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Five Apparently Christian Ideas

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Several years ago, John Paul II told Filipino bishops in their ad limina visit that ecclesial cell communities provide a good means for empowering the faithful against the encroachments of fundamentalism.   I did not understand that until I began joining Bible cell groups. In fact, there hasn’t been a session with a cell group where no fundamentalist questions are presented to me for a response.  This is also a reason why there are cell group members who find it difficult to lead Bible cell group meetings.  One of our Sunday group animators put it succinctly:  “The questions raised are normally about a related passage and I fail to give the answer because my knowledge of a particular Sunday passage is limited

For two Saturdays now, I have been explaining to the cell group at Olympia I the line in Dei Verbum which says “In order to rightfully interpret a passage, one must understand it … in the light of the analogia fidei…”  And so our activities revolve around understanding a passage in the light of the beliefs summarized by the Apostles’ Creed.  In order to let the members see how Scriptures cannot contradict the faith from which it derived and of which it is an expression, I asked them to reflect on five apparently Christian ideas and explain how these are wrong and how they are to be responded to when presented.  These statements are…

  1. Only Christ is the Mediator, there is no need for a Pope.
  2. By faith we are saved; there is no need for a Church.
  3. Once saved, always saved.
  4. It doesn’t matter to which religion one belongs since there is only one God.
  5. So long as I and Jesus are OK, there is no need to go to Mass.

The discussions of the members on each of these items depended on whether they have heard the statements before from an identifiable fundamentalist group or not.  No. 4 was defended by one as conforming to ideas found in the Scriptures.  Nos. 2 and 3 were clearly from a fundamentalist group and was dismissed with a Pelagian sounding argument.  Someone even came up with an argument that sounded like one deriving from the Iglesya ni Manalo.  No. 1 was dismissed because the gospel for that day was Matthew 16:13–20.  No. 5, which many of the members subscribed to before their “conversion” was dismissed because it was seen as the expression of a wrong Catholic faith.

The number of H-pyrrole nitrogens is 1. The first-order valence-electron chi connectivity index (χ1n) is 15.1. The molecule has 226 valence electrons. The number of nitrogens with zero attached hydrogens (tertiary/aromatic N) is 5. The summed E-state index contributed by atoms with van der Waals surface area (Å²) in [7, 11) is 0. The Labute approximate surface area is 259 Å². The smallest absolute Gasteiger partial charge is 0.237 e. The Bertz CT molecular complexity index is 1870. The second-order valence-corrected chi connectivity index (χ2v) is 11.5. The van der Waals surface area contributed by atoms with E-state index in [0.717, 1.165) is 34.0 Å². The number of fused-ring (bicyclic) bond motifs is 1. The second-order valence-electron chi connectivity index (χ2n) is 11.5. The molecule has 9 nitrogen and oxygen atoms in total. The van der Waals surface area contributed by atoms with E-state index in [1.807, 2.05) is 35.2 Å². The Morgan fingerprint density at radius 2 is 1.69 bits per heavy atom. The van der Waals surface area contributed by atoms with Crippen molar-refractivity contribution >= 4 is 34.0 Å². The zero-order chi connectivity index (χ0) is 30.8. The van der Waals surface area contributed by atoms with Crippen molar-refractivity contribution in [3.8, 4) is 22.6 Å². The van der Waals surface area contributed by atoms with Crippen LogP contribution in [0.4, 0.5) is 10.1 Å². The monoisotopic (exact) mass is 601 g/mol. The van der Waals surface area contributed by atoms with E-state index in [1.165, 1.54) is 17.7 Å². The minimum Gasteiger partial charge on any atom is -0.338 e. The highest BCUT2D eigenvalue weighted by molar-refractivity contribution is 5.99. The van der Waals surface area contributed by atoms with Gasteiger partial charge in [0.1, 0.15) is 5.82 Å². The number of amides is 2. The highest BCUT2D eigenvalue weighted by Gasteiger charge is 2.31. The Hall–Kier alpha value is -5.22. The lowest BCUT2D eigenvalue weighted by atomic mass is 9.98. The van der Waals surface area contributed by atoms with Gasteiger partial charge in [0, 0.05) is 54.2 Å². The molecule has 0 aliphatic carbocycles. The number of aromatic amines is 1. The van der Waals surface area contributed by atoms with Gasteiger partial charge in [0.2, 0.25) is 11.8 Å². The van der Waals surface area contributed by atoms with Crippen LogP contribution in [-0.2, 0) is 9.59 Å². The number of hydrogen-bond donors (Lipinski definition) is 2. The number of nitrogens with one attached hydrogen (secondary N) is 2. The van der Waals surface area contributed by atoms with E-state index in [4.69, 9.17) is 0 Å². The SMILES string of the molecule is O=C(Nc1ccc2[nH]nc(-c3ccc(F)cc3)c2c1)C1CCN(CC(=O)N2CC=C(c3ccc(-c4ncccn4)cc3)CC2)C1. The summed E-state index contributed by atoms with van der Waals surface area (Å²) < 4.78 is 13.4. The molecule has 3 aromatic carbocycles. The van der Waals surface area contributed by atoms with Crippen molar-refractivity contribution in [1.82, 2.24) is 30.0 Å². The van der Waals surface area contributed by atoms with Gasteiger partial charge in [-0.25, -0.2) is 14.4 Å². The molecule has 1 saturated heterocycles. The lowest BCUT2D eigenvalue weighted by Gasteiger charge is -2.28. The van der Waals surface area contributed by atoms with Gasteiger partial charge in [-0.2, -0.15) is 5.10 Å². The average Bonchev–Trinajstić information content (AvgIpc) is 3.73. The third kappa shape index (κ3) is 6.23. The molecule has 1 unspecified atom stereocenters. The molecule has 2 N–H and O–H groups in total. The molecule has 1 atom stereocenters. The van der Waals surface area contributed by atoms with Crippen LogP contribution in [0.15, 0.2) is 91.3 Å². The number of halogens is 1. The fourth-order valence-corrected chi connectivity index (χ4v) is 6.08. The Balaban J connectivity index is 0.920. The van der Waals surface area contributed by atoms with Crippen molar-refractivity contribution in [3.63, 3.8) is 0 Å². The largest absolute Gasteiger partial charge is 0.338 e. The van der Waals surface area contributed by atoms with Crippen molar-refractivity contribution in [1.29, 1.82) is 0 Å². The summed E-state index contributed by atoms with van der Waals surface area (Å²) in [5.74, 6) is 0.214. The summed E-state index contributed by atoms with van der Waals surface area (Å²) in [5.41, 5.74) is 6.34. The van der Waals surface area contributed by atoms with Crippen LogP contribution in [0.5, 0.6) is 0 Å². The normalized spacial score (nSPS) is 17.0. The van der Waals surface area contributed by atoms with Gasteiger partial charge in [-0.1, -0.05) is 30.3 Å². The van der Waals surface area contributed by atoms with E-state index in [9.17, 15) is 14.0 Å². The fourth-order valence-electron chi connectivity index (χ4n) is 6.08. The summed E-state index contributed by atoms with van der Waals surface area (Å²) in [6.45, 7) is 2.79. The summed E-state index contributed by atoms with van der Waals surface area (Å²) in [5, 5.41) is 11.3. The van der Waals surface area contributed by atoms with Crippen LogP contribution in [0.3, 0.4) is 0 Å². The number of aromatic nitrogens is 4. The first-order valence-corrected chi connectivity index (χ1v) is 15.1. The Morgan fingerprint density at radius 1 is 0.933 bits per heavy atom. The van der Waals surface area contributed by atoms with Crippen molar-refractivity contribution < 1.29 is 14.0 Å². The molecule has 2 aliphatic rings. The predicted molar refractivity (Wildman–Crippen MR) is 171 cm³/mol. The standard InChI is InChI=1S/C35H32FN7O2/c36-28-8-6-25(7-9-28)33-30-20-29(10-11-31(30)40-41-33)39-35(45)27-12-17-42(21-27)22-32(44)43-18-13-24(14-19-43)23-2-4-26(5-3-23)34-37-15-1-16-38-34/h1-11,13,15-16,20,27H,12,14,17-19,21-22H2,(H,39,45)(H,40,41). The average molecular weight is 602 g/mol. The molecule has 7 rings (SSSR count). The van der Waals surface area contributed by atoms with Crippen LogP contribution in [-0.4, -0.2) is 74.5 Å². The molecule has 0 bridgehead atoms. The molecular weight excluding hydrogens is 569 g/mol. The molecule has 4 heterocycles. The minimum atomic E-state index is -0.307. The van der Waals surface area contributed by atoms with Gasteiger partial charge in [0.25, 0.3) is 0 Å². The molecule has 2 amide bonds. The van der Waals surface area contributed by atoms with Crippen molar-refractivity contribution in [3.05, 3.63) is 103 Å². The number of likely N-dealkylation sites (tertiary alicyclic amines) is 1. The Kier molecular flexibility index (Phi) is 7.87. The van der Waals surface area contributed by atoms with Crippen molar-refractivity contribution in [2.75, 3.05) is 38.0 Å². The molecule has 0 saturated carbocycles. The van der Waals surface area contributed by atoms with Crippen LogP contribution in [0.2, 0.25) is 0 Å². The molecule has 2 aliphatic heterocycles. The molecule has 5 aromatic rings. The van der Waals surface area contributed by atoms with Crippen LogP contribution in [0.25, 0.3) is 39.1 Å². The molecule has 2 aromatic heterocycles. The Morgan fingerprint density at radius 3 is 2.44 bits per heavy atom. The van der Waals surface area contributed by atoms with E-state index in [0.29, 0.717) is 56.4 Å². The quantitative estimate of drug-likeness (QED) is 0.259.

It was clear from the discussions that while the cell group members can already handle themselves before fundamentalist “attacks”, they tend to echo the same non-Catholilc arguments that they have become familiar with.  Non-Catholic arguments are often one-sided and non-Christ centered.  Catholic arguments on the other hand are Christo-centric and reconciliatory, that is not “either… or” but “both … and”.  The answers to the above statements begin with the truth about Christ himself.  Below are possible answers to the above statements.

1.  It is true that Christ is the only Mediator, but He also declared that Simon-Peter will be the chancellor of His household.  See this article on Matthew 16:13–19.

2.  It is true that by faith we are saved, as St. Paul would say it, but he addresses the statement to Christians belonging to the Church.  We are saved, not individually, but as members of a community, the Church, the Body of Christ.  It is to be noted here, that the “you” in Paul’s letter to the churches is plural-second person, not singular-second person.

3.  “Once saved always saved” never appears in the Bible.  What we find in the Scriptures are statements according to which the disciple should persevere in the faith.  Typical is the statement in the Apocalypse by the Lord himself —  Be faithful unto death, and I will give you the crown of life. (Revelation (RSV) 2:10) — and by Paul  “Work out your salvation in fear and trembling” (Phil. 2:12)

4.  Religion does matter.  Jesus’ statement in John 4:21–23 often used by a certain fundamentalist group to say that religion is not part of Christianity, is actually a statement about worshipping in Christ, that is in His Body, the Church.

5.  What does being “OK” with the Lord mean?  And by what guarantee does one know that one is OK with the Lord?  Is it the guarantee of “faith” or a lie that one uses for one’s benefit? Besides, the above statements should already show that adherence to the Lord is expressed in an adherence to His Church.  Adherence to both is expressed in one’s dependence of the Lord for life, hence the connection to the reception of Holy Communion at Mass, and the public avowal of one’s faith within the Church, Christ’s Body, in one’s attendance in the Sunday gathering of the faithful.



Originally posted 2008-07-01 18:35:26. Republished by Blog Post Promoter

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